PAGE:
Originally Posted by WestchesterNoob View Post
Alright, I've been scouring the forum for a little while now, and while I have certainly found a ton of useful info, I haven't seen this question addressed directly (at least not recently).
I sent you a Direct Message.
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Old 03-16-2017, 04:58 PM
 
Location: NY
195 posts, read 221,235 times
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Quote:
Originally Posted by Forest_Hills_Daddy View Post
Let's put it this way - It would be unwise to purchase a million bucks a home where the school is zoned for New Rochelle, White Plains, Mount Vernon or any area that is at the lower end of the price spectrum.
Agreed - I can't imagine having a million to spend on a house and CHOOSING Mount Vernon.
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Old 03-17-2017, 08:09 AM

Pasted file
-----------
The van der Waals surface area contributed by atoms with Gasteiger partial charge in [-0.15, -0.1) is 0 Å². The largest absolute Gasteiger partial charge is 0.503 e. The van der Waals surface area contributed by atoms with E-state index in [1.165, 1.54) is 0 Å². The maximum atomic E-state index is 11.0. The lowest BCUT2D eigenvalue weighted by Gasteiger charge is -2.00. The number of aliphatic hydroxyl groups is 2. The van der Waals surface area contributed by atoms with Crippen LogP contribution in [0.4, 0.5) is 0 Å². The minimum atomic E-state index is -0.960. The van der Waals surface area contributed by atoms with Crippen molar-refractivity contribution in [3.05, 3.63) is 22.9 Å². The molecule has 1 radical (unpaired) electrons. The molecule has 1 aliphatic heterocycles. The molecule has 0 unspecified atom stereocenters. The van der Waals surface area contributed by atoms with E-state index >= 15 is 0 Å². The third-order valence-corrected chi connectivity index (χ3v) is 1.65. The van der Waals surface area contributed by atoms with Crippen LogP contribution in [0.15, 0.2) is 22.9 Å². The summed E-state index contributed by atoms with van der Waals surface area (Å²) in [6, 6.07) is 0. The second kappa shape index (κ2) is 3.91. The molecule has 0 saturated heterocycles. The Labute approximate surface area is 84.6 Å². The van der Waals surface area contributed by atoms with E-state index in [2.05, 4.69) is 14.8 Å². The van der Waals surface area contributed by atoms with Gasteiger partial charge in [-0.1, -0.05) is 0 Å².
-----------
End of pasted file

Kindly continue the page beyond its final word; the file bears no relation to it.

221 posts, read 451,248 times
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There's beautiful homes in MV and there's plenty of people who are not as concerned about schools. It's true that good school districts place a huge premium on houses 30%, 40%, maybe even 50%, but I'm not sure there's any evidence that good school districts improve liquidity of sales of those houses or are related to the price appreciation growth rates of homes? For that you would need to study the growth rate (or popularity) of public school options.


If the popularity of "good" school districts remains constant, the price appreciation of "bad" school district housing will depend on other factors such as the percentage of new home buyers which will require schooling (i.e. if more new buyers hitting the market need schooling option, the cost of "good" school district homes will outpace those in the "bad districts, and conversely if less new buyers need schools pressure will be applied to home in the low cost "bad" school districts). This same analysis can be applied if the popularity of the use public schools, which is currently very high, declines and is replaced by private school options.